Soft toys serve as a visual, tactile, and emotional extension of a brand that resides in the user's home and continues to work for its creator.
Hello, we are WP Merchandise!, a Ukrainian company that produces high-quality licensed merchandise and is part of the international holding TECHIIA. We started over 10 years ago by creating detailed plush souvenirs for the esports industry. Today, we have a large factory in Kyiv, and our portfolio includes collectible soft toys licensed by Warner Bros, Bandai Namco, and Ubisoft.
Since last year, we have ventured into another direction – soft merchandise for non-commercial purposes of companies. Alongside branded print materials, t-shirts, and hoodies, soft toys effectively contribute to brand recognition and provide additional points of connection with the brand. What's important – a joyful kind of connection.
Here are a few case studies to inspire your marketing activities.
Case Study for the Predator Brand (ACER)
With the global electronics brand, we have long been seeking points of connection and embarked on an interesting project. The task was to create a plush mascot for users of the Predator gaming lineup. The company intended to distribute it as a souvenir, aiming to enhance the emotional connection between people and the brand through a tactile product. Users, predominantly fans of the brand from EU countries, were expected to place the toy near their computers.
The challenge was that the toy had to be created based on a sticker pack. There was no ready-made 3D model that could be instantly used for this purpose. The animation designer who initially created the character had no inkling that his work would be transformed into a highly detailed plush toy with numerous intricate seams on its body.
Our technicians started from scratch to create the prototype, as they couldn't rely on existing resources. The resulting toy turned out realistic and even somewhat mature, in line with the client's wishes. We managed to complete the project within three months, including shipping from Ukraine to European offices.
Case Study for the Lorgar Brand
The company produces devices and accessories for gamers, including microphones, mice, mousepads, keyboards, chairs, webcams, and more. Initially, they hadn't considered creating a plush toy until they saw the mascot we designed for Acer. Our colleagues showcased several ready-made models and explained how the final result could look. The idea resonated with them, and recently our factory signed a contract to produce a test batch.
Case Study for the Wonder Wars Brand
In April 2023, the Spanish company Wonder Wars unveiled the mobile game Founders Season 2. As part of their communication campaign, they planned to reward fans with a plush toy of the character named Orumit.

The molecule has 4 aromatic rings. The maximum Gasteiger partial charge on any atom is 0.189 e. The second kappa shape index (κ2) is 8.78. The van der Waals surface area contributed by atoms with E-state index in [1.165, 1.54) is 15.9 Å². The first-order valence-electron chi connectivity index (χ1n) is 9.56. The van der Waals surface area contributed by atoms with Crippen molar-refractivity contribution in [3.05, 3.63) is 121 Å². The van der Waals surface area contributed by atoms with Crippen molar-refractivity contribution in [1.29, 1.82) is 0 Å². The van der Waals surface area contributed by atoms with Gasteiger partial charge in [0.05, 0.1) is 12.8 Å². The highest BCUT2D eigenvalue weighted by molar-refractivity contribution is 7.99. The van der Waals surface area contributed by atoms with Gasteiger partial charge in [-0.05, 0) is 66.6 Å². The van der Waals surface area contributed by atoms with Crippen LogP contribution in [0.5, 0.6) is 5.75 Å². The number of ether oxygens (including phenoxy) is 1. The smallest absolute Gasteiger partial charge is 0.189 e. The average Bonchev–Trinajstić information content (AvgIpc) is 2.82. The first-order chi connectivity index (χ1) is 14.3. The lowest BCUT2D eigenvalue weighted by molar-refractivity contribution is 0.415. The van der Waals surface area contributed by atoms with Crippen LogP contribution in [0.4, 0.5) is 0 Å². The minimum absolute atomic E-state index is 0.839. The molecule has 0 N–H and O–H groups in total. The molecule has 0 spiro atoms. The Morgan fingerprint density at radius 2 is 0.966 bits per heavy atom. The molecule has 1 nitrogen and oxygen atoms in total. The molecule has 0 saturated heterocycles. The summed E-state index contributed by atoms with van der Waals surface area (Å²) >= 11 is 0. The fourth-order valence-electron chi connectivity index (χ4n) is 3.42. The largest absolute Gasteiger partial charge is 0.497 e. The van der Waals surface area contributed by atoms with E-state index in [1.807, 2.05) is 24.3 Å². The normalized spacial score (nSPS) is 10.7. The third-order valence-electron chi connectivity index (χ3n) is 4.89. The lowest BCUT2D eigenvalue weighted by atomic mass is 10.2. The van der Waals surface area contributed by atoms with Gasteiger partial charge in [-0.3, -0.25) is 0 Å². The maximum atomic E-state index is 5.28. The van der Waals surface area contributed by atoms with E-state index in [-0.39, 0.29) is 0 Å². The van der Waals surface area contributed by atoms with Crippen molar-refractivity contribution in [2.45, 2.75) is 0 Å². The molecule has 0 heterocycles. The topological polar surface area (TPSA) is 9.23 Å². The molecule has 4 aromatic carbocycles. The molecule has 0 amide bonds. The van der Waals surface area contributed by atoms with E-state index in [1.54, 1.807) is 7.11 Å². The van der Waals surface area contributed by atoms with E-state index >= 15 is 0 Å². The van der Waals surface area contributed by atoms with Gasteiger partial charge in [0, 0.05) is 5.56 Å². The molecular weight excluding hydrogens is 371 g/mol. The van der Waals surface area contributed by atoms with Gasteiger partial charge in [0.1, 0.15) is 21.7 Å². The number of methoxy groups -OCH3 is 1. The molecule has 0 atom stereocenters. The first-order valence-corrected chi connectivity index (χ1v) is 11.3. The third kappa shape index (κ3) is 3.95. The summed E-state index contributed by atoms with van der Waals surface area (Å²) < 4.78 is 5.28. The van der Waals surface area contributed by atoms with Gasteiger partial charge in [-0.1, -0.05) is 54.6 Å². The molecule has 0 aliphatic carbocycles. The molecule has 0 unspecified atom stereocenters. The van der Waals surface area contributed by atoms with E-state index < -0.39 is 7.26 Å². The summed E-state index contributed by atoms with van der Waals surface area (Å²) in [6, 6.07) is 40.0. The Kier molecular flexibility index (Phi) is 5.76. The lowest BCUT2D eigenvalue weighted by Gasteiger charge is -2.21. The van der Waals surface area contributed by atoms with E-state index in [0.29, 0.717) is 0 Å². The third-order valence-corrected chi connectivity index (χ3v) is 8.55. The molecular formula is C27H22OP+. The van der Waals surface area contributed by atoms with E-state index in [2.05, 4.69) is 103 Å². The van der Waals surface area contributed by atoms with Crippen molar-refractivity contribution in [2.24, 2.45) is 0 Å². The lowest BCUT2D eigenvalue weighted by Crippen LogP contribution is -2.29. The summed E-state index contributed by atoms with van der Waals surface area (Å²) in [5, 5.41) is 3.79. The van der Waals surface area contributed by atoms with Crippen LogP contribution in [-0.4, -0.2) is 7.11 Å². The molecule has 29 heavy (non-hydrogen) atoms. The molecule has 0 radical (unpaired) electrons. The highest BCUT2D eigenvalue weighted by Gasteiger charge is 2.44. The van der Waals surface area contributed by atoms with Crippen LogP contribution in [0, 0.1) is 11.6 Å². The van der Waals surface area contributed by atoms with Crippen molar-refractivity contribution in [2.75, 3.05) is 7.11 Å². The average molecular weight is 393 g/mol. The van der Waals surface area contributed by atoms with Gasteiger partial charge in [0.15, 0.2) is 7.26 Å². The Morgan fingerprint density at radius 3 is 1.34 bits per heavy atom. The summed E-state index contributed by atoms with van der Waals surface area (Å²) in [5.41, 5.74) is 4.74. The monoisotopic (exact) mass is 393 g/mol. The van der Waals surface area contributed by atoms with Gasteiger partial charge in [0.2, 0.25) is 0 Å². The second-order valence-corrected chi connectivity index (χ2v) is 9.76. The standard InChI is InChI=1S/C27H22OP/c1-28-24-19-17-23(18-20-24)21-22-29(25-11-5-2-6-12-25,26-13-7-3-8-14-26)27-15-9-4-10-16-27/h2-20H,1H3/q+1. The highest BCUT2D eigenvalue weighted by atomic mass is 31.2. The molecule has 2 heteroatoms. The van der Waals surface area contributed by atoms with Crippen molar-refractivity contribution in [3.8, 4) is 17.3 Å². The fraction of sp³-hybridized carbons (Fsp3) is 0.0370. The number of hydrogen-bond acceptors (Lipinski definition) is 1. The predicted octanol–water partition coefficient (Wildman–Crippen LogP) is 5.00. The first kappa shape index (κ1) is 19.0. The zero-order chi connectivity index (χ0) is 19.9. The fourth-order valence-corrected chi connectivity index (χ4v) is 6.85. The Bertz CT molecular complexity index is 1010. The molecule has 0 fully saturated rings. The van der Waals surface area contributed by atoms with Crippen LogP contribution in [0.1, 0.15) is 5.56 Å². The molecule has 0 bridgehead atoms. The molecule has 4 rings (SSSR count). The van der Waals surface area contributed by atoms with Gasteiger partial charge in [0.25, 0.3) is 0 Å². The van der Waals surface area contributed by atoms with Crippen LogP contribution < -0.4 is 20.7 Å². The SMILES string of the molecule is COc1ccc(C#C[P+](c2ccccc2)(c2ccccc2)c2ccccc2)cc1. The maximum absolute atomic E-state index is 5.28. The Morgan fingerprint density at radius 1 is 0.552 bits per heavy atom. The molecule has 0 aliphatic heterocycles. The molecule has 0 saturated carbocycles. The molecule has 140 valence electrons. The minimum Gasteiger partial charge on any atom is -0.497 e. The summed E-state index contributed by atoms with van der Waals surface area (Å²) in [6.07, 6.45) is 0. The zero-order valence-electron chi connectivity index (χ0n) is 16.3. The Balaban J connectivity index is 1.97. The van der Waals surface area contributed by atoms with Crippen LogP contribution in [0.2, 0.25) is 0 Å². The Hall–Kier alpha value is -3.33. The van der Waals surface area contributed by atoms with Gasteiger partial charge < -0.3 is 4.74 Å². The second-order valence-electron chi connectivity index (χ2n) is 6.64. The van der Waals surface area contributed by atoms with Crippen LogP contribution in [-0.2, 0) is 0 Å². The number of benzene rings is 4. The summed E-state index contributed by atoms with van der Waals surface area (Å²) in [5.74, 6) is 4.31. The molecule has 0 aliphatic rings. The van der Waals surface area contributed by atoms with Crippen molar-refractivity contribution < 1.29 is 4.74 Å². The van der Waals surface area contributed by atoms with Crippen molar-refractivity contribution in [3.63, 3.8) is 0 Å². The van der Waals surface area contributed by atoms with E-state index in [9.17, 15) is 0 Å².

The company approached us after seeing our licensed toys from Bandai Namco, Ubisoft, and Valve at an exhibition in Germany. The task was to create a highly accurate toy. Precision wasn't a challenge for us and our factory equipment. The challenge was the timeline: from the initial discussions to delivering the final product, we had less than three months.
High precision demands time. Each element needs to be designed, cut, and sewn. Of course, there's the option to turn to an average Chinese factory that could create a remotely similar toy, and even then, it would take several months for sample approval. Achieving high-quality detailing would require significantly more time and still come with unpredictable results.
We can't afford to sew asymmetric arms or an eye that looks the wrong way. Each detail undergoes multiple stages of control and assessment. Therefore, fulfilling this order so quickly was a new level of experience for us.
What Brands Want, or the Wrong Focus on China
Despite being open to testing various marketing activities, companies are accustomed to evaluating the market through the lens of China. This is most noticeable in pricing. For instance, our toys aren't cheap or expensive — they fall within the average market price. However, this price is higher than what's common in China because quality demands greater investment — be it in labor, materials, time, or, ultimately, finances. It's not about astronomical profits but rather about the specifics of production. These can be summarized in three points.
High detailing increases the cost of the toy. The product matches the 3D model at a 95-97% accuracy level. We work to create the impression that the illustrated character has leaped from the monitor screen to the table.
Flexibility in timelines. Often, clients aren't willing to wait as the Chinese market has accustomed them to. A week or two for toy development, a week for production, three months for delivery. When it comes to Europe, Ukraine can fulfill orders much quicker, as demonstrated in the ACER case study.
Flexibility in quantities. Clients who have never integrated plush toys into their communication work aren't immediately willing to commit to large orders. They need to test the concept, and we understand that. We can agree to produce a batch of just 500 units. The minimum order requirement in China would be at least 10 times that.
Ukrainian businesses need to seize trading and production opportunities even now. Especially now. Supply chains are reshaping, potential clients are looking at Ukraine and want to support it. Our task isn't merely to take advantage of goodwill but to create and solidify new partnerships with quality and competitive terms, each in its own niche. At least, that's what we're doing with plush toys.